Meanwhile, the Employee Provident Fund Organisation (EPFO) Central Board of Trustees (CBT) has a guaranteed minimum monthly benefit for all members (IH 12/14/11) on the agenda for its 23 December meeting, but officials characterize the proposal as dead in the water because no one has found a viable way to fund it.
In addition, the Labour Minister has reached an impasse with the committee of secretaries over a Labour Code consolidation that would feature equal rights for contract workers (IH 10/26/11). There has already been a “comprehensive” study on the ramifications of upgrading contract worker status but the committee wants another. The Cabinet Secretariat has been asked to intercede in this matter. The minister meanwhile is discussing the issue with legislators.
Social security contribution hike
Parliament has passed a set of Income Tax Ordinance amendments attributed to the Trachtenberg Committee recommendations (IH 10/19/11). One measure will raise the 5.9% employer social security contribution rate to:
- 6.5% in 2014
- 7% in 2015
- 7.5% in 2016
National Health Insurance Bill
Minivan News, Haveeru
The universal health insurance scheme that started accepting voluntary members last year (IH 02/10/10) and has just now found a match for its private/public partnership (IH 12/07/11) still does not have a full legislative framework in place. The administration recently submitted its National Health Insurance Bill to Parliament where over 90 amendments have so far been proposed. The bill would tentatively finance the system with a 3.5% worker contribution, but some believe that a tax on tobacco products would suffice. One amendment would make participation mandatory for the expatriate workforce.
Occupational health action plan
Stuff, Voxy, FUSMED
Weeks after last month’s consultation (IH 11/09/11) closed, the Department of Labour issued Occupational Health Action Plan to 2013, outlining a score of initiatives to address occupational safety in general and five advancing hazards (carcinogens, noise, skin irritants, respiratory damage and psycho-social impacts) in particular. Building the knowledge base on occupational hazards, developing an occupational disease surveillance framework and providing greater support for the field of occupational medicine are among the measures being undertaken.
The Supreme Council of Health (SCH) has provided some updates on the development of a social health insurance scheme (IH 06/29/11):
- A new state-owned company would engage with the private health sector in the private/public partnership.
- Licensing standards are being developed in coordination with the Gulf Cooperative Council (GCC), which plans to launch GCC-wide licenses for health care professionals.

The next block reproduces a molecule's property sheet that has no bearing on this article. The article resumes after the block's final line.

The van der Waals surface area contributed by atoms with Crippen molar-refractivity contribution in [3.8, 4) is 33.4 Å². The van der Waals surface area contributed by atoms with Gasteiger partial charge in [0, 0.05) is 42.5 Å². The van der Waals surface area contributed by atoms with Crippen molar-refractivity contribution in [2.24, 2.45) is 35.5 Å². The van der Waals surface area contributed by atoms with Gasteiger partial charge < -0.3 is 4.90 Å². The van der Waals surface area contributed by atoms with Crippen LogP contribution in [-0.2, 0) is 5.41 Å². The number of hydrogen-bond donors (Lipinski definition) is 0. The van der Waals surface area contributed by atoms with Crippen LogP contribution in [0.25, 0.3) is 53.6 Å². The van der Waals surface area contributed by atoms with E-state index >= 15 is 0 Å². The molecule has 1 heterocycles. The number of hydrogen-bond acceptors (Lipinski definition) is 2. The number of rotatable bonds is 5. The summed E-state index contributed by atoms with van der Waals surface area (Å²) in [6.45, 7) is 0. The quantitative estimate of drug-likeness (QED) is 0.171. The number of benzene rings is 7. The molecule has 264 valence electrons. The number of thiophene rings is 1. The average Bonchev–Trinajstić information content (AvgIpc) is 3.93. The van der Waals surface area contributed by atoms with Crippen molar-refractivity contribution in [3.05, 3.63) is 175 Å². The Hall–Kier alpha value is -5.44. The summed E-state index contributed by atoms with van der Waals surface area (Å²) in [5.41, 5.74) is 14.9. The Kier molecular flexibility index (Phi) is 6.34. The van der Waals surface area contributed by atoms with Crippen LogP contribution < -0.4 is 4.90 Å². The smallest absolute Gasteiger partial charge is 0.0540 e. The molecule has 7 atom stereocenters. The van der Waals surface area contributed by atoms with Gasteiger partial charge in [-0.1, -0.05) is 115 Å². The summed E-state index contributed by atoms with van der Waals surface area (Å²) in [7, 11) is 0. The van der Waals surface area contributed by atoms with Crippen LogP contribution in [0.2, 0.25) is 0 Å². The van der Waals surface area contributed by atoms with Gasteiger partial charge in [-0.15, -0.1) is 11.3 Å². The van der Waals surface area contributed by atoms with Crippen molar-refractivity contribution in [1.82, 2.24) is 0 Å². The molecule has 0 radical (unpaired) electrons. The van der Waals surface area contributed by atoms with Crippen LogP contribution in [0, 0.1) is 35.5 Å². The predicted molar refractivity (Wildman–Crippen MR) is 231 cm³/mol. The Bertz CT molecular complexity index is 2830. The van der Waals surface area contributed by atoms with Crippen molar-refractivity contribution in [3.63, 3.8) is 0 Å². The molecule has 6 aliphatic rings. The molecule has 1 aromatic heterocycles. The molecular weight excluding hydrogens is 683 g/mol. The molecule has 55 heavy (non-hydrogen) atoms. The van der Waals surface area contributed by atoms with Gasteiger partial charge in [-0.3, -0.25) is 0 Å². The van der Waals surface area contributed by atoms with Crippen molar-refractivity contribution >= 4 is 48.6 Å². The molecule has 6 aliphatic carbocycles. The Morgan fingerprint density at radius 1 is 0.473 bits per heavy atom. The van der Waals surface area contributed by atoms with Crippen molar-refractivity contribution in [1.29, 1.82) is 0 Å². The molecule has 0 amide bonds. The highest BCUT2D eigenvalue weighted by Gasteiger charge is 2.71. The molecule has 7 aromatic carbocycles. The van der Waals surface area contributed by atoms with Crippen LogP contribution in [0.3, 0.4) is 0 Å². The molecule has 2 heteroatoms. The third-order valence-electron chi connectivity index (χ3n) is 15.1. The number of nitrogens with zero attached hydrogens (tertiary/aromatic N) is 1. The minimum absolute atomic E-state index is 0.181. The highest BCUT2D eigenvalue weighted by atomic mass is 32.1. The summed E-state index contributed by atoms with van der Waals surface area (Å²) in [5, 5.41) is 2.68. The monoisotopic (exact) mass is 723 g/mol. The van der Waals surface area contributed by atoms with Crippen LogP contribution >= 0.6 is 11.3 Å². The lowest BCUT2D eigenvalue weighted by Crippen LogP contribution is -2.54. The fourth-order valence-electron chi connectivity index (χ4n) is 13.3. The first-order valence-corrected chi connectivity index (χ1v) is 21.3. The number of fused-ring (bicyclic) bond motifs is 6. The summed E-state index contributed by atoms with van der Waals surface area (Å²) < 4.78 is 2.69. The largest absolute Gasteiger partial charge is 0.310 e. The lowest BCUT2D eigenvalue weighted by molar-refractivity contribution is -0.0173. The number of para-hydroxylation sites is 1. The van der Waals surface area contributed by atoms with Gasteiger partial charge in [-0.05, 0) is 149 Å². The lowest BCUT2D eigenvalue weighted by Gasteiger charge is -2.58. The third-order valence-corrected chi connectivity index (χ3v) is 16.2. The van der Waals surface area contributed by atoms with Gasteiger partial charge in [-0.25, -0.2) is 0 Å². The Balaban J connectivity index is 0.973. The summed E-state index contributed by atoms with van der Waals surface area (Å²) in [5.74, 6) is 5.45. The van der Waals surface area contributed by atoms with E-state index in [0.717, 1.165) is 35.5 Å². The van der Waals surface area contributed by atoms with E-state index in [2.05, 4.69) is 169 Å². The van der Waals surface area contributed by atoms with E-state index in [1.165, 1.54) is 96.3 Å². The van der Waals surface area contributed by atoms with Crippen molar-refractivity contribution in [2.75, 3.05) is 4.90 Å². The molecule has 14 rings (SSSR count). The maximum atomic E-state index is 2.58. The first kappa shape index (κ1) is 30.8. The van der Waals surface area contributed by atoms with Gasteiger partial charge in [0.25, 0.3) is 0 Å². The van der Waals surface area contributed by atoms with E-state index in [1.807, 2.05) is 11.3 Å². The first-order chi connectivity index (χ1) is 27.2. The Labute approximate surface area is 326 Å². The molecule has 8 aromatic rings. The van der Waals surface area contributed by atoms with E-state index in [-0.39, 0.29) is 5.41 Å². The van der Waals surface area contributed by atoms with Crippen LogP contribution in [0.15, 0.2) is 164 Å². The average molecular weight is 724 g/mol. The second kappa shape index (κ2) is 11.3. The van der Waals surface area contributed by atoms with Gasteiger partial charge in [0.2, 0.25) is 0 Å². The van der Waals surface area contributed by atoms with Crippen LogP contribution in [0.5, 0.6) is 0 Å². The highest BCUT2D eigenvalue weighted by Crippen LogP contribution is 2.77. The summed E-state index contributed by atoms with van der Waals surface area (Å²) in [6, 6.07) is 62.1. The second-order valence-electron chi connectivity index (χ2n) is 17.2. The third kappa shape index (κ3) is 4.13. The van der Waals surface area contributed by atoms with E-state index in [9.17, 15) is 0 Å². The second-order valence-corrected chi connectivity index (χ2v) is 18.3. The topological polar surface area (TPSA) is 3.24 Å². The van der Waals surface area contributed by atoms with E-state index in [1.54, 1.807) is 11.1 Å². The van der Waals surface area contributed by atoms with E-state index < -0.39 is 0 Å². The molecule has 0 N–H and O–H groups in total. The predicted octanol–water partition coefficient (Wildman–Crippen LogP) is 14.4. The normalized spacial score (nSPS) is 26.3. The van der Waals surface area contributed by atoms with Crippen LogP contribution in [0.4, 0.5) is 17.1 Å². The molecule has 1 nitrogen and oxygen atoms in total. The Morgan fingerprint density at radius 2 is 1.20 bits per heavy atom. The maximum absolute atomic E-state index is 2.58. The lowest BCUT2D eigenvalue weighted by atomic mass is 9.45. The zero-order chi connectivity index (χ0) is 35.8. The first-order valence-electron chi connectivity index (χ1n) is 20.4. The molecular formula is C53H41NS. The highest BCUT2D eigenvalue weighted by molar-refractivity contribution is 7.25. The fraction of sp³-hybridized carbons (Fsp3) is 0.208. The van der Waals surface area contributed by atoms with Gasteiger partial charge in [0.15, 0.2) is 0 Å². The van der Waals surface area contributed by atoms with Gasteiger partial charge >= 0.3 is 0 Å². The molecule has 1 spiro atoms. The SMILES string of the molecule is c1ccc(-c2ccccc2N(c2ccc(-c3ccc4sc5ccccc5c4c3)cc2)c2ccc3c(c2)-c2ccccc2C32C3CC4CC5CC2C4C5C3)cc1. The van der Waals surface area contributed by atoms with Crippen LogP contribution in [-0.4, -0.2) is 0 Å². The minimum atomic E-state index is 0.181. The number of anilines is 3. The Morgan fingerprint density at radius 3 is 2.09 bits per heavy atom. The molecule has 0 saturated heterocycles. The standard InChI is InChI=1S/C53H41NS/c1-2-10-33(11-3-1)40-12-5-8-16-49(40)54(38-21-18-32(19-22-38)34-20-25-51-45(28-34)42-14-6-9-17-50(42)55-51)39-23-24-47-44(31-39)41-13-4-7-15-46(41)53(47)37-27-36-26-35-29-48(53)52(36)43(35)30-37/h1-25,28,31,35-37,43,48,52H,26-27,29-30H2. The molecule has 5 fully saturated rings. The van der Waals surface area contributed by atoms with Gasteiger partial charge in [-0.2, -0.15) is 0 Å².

- All nationals, residents and visitors would be covered by this scheme.
- The common practice of subsidizing medical treatment abroad will be sharply curtailed as local facilities are upgraded and modernized. “Nationalization” of medical treatment would involve creation of a panel to both review all overseas referrals and hear the grievances of patients denied referrals.
- A network of “wellness clinics” would combine preventive medicine with gyms, swimming pools and nutrition classes.
- Implementing legislation is due early next year and the launch is tentatively set for mid-2012.
Early retirement disincentives
On a separate track from the new government’s plan to gradually raise the retirement age from 60 to 62 (IH 12/01/11), the 2012 Budget (IH 12/07/11) includes a new tax regime on the redemption of pension benefits. Those who work until age 65 would pay 10%. The levy would be 20% for those who retire at 60, 18% at 61 and 16.5% from 62 to 64.
Parliament overrides presidential veto of pension reform
As expected (IH 12/14/11), the President’s veto of the retirement age hike legislation did not stand and there are no further procedural hurdles. Moreover, he leaves office in January and his successor supports the measure. The first installment of the retirement age hike (63 to 65 for men and 60 to 63 for women, in four-month increments) will arrive next month.
Single Permit Directive adopted; Various
GIDA, European Voice, Euractiv
Parliament has granted final approval to the Single Permit Directive (IH 12/14/11), giving member states until 13 Dec 2013 to transpose it into their national legislation. Along with the cross-border recognition of work permits, there will now be a single procedure for obtaining work and residency permits. Next month, Parliament will start the first phase of negotiations on draft directives setting the rights of intra-company transfers and seasonal workers, neither of which category is covered by the Single Permit Directive.
In other news:
- Parliament has adopted a resolution giving urgent priority to rules reflecting occupational health and safety ramifications of quickly evolving technologies. It also asks the commission to follow up on member-state implementation of the 2004 EU Framework Agreement on work-related stress (IH 10/27/04).
- Another parliamentary resolution exhorts member states to open their job markets to Bulgarian and Romanian citizens by the end of 2011.
- The European Insurance and Occupational Pensions Authority’s (EIOPA) Report on pre-enrolment information to pension plan members finds wide disparities and many shortcomings in member state rules on pre-enrolment disclosure requirements.
- Last month, the European Commission introduced the EU Immigration Portal website, an information clearinghouse for foreign nationals interested in EU and member states' rules and procedures for immigration.